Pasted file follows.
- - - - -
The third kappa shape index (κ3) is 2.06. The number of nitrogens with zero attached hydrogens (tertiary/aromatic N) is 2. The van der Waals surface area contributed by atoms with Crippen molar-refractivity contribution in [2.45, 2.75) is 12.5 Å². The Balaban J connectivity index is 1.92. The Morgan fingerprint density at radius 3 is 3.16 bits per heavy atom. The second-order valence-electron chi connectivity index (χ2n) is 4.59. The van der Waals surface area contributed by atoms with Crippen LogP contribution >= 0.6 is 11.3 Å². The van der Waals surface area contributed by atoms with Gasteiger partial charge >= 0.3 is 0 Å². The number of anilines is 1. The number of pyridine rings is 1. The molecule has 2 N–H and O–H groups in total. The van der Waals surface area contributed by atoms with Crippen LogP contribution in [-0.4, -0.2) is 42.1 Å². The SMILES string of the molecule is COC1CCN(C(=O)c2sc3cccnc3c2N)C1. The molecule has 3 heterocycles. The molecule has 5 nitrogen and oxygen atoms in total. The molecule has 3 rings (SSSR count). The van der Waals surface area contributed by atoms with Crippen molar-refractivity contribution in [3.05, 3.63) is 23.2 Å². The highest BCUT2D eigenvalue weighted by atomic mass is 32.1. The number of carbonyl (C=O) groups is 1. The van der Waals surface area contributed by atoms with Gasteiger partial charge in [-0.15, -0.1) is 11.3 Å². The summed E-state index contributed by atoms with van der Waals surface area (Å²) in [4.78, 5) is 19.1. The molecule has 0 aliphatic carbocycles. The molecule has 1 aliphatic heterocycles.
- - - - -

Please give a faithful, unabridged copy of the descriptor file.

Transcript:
The third kappa shape index (κ3) is 2.06. The number of nitrogens with zero attached hydrogens (tertiary/aromatic N) is 2. The van der Waals surface area contributed by atoms with Crippen molar-refractivity contribution in [2.45, 2.75) is 12.5 Å². The Balaban J connectivity index is 1.92. The Morgan fingerprint density at radius 3 is 3.16 bits per heavy atom. The second-order valence-electron chi connectivity index (χ2n) is 4.59. The van der Waals surface area contributed by atoms with Crippen LogP contribution >= 0.6 is 11.3 Å². The van der Waals surface area contributed by atoms with Gasteiger partial charge >= 0.3 is 0 Å². The number of anilines is 1. The number of pyridine rings is 1. The molecule has 2 N–H and O–H groups in total. The van der Waals surface area contributed by atoms with Crippen LogP contribution in [-0.4, -0.2) is 42.1 Å². The SMILES string of the molecule is COC1CCN(C(=O)c2sc3cccnc3c2N)C1. The molecule has 3 heterocycles. The molecule has 5 nitrogen and oxygen atoms in total. The molecule has 3 rings (SSSR count). The van der Waals surface area contributed by atoms with Crippen molar-refractivity contribution in [3.05, 3.63) is 23.2 Å². The highest BCUT2D eigenvalue weighted by atomic mass is 32.1. The number of carbonyl (C=O) groups is 1. The van der Waals surface area contributed by atoms with Gasteiger partial charge in [-0.15, -0.1) is 11.3 Å². The summed E-state index contributed by atoms with van der Waals surface area (Å²) in [4.78, 5) is 19.1. The molecule has 0 aliphatic carbocycles. The molecule has 1 aliphatic heterocycles.